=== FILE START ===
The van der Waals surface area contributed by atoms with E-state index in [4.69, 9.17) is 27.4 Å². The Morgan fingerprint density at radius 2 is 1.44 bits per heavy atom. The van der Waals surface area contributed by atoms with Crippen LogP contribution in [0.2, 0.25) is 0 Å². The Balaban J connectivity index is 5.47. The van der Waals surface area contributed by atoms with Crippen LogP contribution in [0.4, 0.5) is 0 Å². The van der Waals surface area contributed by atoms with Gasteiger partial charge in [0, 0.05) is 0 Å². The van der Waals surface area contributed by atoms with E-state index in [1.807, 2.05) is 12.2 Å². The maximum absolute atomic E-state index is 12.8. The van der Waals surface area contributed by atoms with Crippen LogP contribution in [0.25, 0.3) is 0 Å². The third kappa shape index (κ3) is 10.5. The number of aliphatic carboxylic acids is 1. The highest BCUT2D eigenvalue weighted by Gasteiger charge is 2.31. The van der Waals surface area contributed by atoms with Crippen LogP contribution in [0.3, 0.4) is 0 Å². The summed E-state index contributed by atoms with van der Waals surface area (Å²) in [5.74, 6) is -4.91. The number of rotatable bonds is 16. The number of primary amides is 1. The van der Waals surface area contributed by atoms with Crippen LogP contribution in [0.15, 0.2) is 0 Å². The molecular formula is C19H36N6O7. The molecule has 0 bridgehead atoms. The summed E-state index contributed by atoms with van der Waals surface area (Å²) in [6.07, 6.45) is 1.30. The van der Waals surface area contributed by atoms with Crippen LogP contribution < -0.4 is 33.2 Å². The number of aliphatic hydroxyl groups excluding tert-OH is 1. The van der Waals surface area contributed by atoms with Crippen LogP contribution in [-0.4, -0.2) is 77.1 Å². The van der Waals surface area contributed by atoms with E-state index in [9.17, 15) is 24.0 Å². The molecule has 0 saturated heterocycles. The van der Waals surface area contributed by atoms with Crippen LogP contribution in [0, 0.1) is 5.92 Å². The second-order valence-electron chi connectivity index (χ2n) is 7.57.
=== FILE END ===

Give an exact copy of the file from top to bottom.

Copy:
The van der Waals surface area contributed by atoms with E-state index in [4.69, 9.17) is 27.4 Å². The Morgan fingerprint density at radius 2 is 1.44 bits per heavy atom. The van der Waals surface area contributed by atoms with Crippen LogP contribution in [0.2, 0.25) is 0 Å². The Balaban J connectivity index is 5.47. The van der Waals surface area contributed by atoms with Crippen LogP contribution in [0.4, 0.5) is 0 Å². The van der Waals surface area contributed by atoms with Gasteiger partial charge in [0, 0.05) is 0 Å². The van der Waals surface area contributed by atoms with E-state index in [1.807, 2.05) is 12.2 Å². The maximum absolute atomic E-state index is 12.8. The van der Waals surface area contributed by atoms with Crippen LogP contribution in [0.25, 0.3) is 0 Å². The third kappa shape index (κ3) is 10.5. The number of aliphatic carboxylic acids is 1. The highest BCUT2D eigenvalue weighted by Gasteiger charge is 2.31. The van der Waals surface area contributed by atoms with Crippen LogP contribution in [0.3, 0.4) is 0 Å². The summed E-state index contributed by atoms with van der Waals surface area (Å²) in [5.74, 6) is -4.91. The number of rotatable bonds is 16. The number of primary amides is 1. The van der Waals surface area contributed by atoms with Crippen LogP contribution in [0.15, 0.2) is 0 Å². The molecular formula is C19H36N6O7. The molecule has 0 bridgehead atoms. The summed E-state index contributed by atoms with van der Waals surface area (Å²) in [6.07, 6.45) is 1.30. The van der Waals surface area contributed by atoms with Crippen LogP contribution < -0.4 is 33.2 Å². The number of aliphatic hydroxyl groups excluding tert-OH is 1. The van der Waals surface area contributed by atoms with Crippen LogP contribution in [-0.4, -0.2) is 77.1 Å². The van der Waals surface area contributed by atoms with E-state index in [9.17, 15) is 24.0 Å². The molecule has 0 saturated heterocycles. The van der Waals surface area contributed by atoms with Crippen LogP contribution in [0, 0.1) is 5.92 Å². The second-order valence-electron chi connectivity index (χ2n) is 7.57.